• If you see a fleeting, shadowy figure, is that a shadow person and – if so – is that a kind of ghost?

Some ghost hunters claim to know the difference between a ghost and… well, something that’s not a ghost. Maybe it’s a faerie, a demon, an alien, or some other entity.

The truth is, we don’t know what ghosts are. Here’s why.

Most experienced ghost hunters admit we’re just using labels to describe phenomena.

When people comment at my articles and want to me to tell them if they’re haunted, or their home is, or if a ghost followed them from a haunted site… I can’t tell you that.

Many ghosts can be explainedI’m not sure anyone can. Not with total confidence.

Think of it this way: Imagine that the power went out in your home, and it’s a dark, moonless summer night. Your flashlight batteries are dead, and you’re not sure where your phone is.

It’s a warm night and the a/c went out when the power did. You’d like a cold beverage before everything in the refrigerator starts getting warm.

When you open the refrigerator door, of course the light doesn’t go on. So, you feel your way around the shelf where you think you keep soft drinks or beer or whatever. And, you find something that might be a beverage.

Or it might be a ketchup bottle. Or the sweet and sour sauce. Or your little cousin’s creepy science experiment that she asked you to refrigerate for safekeeping, while she’s at summer camp.

In this case, you can smell or taste whatever-it-is and hope for the best. Within seconds, you’ll know if it’s a beverage, a condiment, or something that requires a trip to the nearest hospital emergency room.

But, in ghost hunting, it’s not that simple.

Especially in the dark, and when something is there for a minute – and then gone – we can’t throw a label on the phenomenon. We certainly can’t run tests and say, “Oh, yes, that’s definitely a ghost.”

No one can. Not me. Not the eager person you met online, who wants to impress you with his or her research expertise. Not the person on TV, either.

Maybe it is the spirit of a deceased person – what most of us call a “ghost” – but maybe it isn’t.

What is a ghost?

If you’re looking for 100% reliable answers… well, the best we can do is eliminate logical things, like squirrels in the walls, or clanging plumbing, and other phenomena – normal and paranormal – that definitely aren’t what most people call “ghostly.”

After ruling those things out, if whatever-it-is still seems like a ghost, maybe it is a ghost.

But, it all starts with defining the term “ghost,” and deciding what you do – and don’t – believe in.

That’s a personal decision, and it’s something that will probably evolve as you study paranormal phenomena.

Are you afraid?

If you’re worried that something is a malicious spirit – whether it’s a ghost or not – talk with someone you trust in your community, not online. A face-to-face conversation with an expert in spiritual matters, like a minister who’s studied theology for years, is a good place to start.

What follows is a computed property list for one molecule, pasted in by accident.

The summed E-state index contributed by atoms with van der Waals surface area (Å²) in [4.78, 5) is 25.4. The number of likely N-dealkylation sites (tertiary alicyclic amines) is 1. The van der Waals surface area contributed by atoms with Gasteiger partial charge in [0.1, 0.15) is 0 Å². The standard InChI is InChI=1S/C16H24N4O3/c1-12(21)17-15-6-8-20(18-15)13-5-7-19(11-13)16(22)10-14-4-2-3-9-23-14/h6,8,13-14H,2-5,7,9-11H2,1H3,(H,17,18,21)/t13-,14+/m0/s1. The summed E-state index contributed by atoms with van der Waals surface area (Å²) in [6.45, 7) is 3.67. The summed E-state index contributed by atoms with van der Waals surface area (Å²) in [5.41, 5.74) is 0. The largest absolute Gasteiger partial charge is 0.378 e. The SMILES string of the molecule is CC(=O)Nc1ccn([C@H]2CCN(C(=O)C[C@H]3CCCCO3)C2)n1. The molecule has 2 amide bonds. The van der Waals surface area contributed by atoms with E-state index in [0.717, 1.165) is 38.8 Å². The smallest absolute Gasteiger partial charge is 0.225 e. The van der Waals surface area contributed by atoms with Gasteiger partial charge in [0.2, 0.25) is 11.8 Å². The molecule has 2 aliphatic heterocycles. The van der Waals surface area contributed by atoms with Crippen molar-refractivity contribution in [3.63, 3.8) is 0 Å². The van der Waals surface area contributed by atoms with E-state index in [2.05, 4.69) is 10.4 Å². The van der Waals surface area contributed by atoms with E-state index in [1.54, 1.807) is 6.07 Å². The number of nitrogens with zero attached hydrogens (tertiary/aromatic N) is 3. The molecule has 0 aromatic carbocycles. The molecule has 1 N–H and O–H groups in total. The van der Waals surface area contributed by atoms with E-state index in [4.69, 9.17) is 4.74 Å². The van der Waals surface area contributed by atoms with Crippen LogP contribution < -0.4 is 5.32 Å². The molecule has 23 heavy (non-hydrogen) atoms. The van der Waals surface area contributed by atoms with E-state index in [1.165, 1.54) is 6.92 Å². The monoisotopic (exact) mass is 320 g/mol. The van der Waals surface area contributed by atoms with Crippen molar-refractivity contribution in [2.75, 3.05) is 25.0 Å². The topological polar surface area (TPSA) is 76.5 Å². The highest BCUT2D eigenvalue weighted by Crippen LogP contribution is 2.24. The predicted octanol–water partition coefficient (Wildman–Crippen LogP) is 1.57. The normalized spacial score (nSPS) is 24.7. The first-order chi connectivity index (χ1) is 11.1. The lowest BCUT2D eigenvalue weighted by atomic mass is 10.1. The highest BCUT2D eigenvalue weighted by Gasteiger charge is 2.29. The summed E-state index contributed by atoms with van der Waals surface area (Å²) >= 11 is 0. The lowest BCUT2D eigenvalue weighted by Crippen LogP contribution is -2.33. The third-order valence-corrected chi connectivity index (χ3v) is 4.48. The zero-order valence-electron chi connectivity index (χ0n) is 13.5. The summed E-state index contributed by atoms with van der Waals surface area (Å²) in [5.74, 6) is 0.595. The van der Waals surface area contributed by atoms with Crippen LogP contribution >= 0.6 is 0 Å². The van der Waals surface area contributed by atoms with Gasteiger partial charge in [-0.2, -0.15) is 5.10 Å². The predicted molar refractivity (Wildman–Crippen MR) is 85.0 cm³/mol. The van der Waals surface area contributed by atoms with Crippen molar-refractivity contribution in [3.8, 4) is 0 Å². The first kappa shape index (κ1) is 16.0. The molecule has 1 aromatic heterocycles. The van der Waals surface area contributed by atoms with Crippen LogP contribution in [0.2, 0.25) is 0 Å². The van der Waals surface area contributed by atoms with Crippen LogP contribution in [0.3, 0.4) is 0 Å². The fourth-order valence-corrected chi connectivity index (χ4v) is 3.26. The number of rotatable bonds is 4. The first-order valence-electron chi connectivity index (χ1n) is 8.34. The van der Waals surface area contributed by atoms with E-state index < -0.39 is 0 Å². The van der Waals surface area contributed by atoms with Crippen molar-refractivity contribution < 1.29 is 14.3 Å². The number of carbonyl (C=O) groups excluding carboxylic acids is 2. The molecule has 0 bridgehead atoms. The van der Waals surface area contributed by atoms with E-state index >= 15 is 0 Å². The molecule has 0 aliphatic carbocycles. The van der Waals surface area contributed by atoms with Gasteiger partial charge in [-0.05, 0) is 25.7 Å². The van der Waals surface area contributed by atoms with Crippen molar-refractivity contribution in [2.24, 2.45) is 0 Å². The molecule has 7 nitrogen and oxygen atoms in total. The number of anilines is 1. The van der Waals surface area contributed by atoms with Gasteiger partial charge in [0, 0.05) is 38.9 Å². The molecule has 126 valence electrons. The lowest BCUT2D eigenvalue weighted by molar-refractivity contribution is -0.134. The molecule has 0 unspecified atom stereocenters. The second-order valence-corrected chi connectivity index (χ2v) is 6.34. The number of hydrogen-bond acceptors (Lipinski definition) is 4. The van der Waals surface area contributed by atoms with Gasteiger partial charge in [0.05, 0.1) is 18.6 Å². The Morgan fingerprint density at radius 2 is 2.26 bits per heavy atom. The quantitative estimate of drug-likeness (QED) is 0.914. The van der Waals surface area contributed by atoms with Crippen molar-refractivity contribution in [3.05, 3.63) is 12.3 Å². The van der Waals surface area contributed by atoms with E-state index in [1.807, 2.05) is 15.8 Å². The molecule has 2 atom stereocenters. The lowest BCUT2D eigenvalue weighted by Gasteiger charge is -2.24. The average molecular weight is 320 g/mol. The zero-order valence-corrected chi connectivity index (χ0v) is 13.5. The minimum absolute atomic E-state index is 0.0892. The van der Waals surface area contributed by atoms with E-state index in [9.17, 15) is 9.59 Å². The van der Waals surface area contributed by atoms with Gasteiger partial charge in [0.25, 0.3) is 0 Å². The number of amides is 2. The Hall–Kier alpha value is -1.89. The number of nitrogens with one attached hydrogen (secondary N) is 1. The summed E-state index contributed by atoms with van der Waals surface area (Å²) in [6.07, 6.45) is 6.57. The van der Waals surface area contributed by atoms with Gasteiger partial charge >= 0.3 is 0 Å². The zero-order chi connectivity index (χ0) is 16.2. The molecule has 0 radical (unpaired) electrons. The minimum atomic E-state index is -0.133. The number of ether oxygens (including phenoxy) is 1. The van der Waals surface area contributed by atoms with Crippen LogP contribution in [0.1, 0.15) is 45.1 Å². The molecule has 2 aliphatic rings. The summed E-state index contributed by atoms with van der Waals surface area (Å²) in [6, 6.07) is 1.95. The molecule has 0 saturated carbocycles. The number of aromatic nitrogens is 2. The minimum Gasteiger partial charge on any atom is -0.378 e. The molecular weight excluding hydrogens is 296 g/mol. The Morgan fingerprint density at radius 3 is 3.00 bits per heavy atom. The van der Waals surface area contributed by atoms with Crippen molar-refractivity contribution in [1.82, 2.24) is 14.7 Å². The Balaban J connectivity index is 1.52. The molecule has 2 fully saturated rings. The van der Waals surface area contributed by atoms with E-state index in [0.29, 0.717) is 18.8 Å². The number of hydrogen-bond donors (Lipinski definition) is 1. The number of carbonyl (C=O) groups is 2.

(Yes, I’ve made that recommendation before. People keep asking me to diagnose their paranormal experiences anyway.)

If it’s a noise that worries you, and you hear it regularly, you’ll probably start by calling a home repair expert.

Meanwhile, it’s important to know that, in ghost hunting, most of us use the term “ghost” to describe phenomena that suggest a lingering spirit of a deceased person.

But, the fact is, we don’t know. Maybe it’s a dead person. Maybe it isn’t.

And that’s why we keep investigating: So we get closer to understanding what’s going on at haunted places.

Ghost Hunting: How Much Should You Know?

It’s one of the biggest debates in ghost hunting: Before an investigation, how much should you know about the site and its ghosts?

Many ghost hunters have very different opinions.

There are believers and there are skeptics.

You’ll also meet psychics who follow every whim, and start with the assumption that the “odd feeling” is a ghost. By seeming friendly to spirits, they believe they achieve better cross-worlds communications.

In many cases, they may be right.

At the other extreme, you’ll find investigators who insist on physical evidence they can’t debunk. They want hard proof – or at least electronic evidence – before they’ll take any ghost story seriously.

And so on.

But, another topic divides ghost hunters, and that’s how much to know before an investigation.

I respect team members who focus on their psychic responses to ghostly energy and spiritual impressions. Many – but not all – avoid learning anything at all about the site.

They feel their impressions are more credible (to themselves and others) when they can say “there was no way I could know about [whatever they perceived].”

In most cases, I believe that’s a personal matter. It affirms – to the researcher – that what he or she experiences is real.

Deep Research… Is it an Asset?

At the other extreme, some people (including me) want to know every possible detail about the site, its history, its geography, and its ghost stories.

I’m impressed when something quirky turns out to be true. I’m even more excited when we glean information that no one else had discovered, up to that point.